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Moonstone is a quite popular gemstone because of its intriguing blue sheen and modest price. Even being an abundant gem, moonstone has a lot of high-quality hard-to-spot fakes. They are so widespread that some people haven’t ever seen a real moonstone and think about real moonstones with a picture of fake in their imagination.
Real moonstone as a variety of feldspar is represented by oligoclase and albite minerals. Because of their mutual orientation, real moonstones usually have a hardly noticeable micro-layered structure. Fake moonstone is free from any fractures or inclusions and looks perfectly homogeneous.
Moonstone fakes are hard to identify at first glance. Fakes are made of specific glass and even have their own name – opalite. Fasten your seat belt as we are going to uncover the inner structure of real moonstone and spot fake characteristics once and for good.
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How To Tell if Moonstone is Real?
Real moonstone is highly praised for its most captivating adularescence effect, which is blue and white-colored light that appears to billow across a gemstone.
Fake moonstone also has a similar phenomenon; however, we are here to give you a clue on how to recognize the natural mystically beautiful gemstone.
Real moonstone is a member of the feldspar mineral group. Real moonstone is an intergrowth of feldspar group members (albite and oligoclase). It has tiny parallel layers or fractures, which are sometimes intersected by other fractures perpendicularly. Real moonstone has fractures and inclusions.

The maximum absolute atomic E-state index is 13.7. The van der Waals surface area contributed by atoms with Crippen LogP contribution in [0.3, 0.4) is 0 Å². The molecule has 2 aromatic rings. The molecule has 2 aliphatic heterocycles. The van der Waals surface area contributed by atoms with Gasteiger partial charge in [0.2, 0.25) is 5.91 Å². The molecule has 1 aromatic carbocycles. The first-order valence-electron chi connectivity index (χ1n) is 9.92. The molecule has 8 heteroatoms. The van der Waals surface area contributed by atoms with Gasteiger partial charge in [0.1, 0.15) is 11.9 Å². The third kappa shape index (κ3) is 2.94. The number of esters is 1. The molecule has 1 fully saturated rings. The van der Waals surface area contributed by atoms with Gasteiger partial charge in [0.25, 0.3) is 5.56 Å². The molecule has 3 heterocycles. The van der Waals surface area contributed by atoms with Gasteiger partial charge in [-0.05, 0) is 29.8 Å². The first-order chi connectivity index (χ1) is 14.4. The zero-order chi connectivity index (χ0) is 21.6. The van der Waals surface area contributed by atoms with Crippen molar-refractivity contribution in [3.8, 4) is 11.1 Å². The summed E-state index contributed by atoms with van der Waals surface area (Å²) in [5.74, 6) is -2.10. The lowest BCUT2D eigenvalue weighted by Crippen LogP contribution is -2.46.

Real moonstone is a member of the feldspar mineral group. The feldspars are the most common minerals in the Earth’s crust. They consist of three end-members:
- Orthoclase – KAlSi3O8
- Albite – NaAlSi3O8, and
- Anorthite – CaAl2Si2O8.
The moonstone, as a gemstone variety name, can be applied to any feldspar that shows adularescence. Commonly moonstone is composed of two feldspar species: orthoclase and albite.
These two species are intermingled during crystallization. They form closely spaced layers, that due to the diffraction mechanism, scatter light rays in many directions, producing the adularescent phenomenon.
Adularescence makes the surface of a polish moonstone seem to glow with light-blue and whitish colors, resembling the Moonlight. Also, the produced misty light seems to roll across the cabochon surface during the motion.
Flawless, clear, or translucent gems exhibiting a rich blue sheen are considered to be the most valuable. Moonstones are typically cut as cabochons or carved to best show off this effect. The finest moonstone gems come from Sri Lanka, Burma, Tanzania, and India.
What Does Real Moonstone Look Like?
Real moonstone, like any other gem, can slightly vary in their appearance; however, to be called a moonstone, a gem has to display a noticeable adularescence phenomenon.
Real moonstone body color can be green, yellow to brown, or gray to nearly black. The gemstone ranges in appearance from semi transparent to opaque, colorless to white, with a blue, silver, or white adularescent effect. Real moonstone usually has imperfections of parallel layers and fractures.
Real moonstone’s color range includes both warm hues (from yellow to brown) and cold hues (from light green to blue and gray).
The finest real moonstones possess a colorless, semi-transparent to nearly transparent appearance and vivid blue adularescence that’s sometimes referred to in the trade as blue sheen.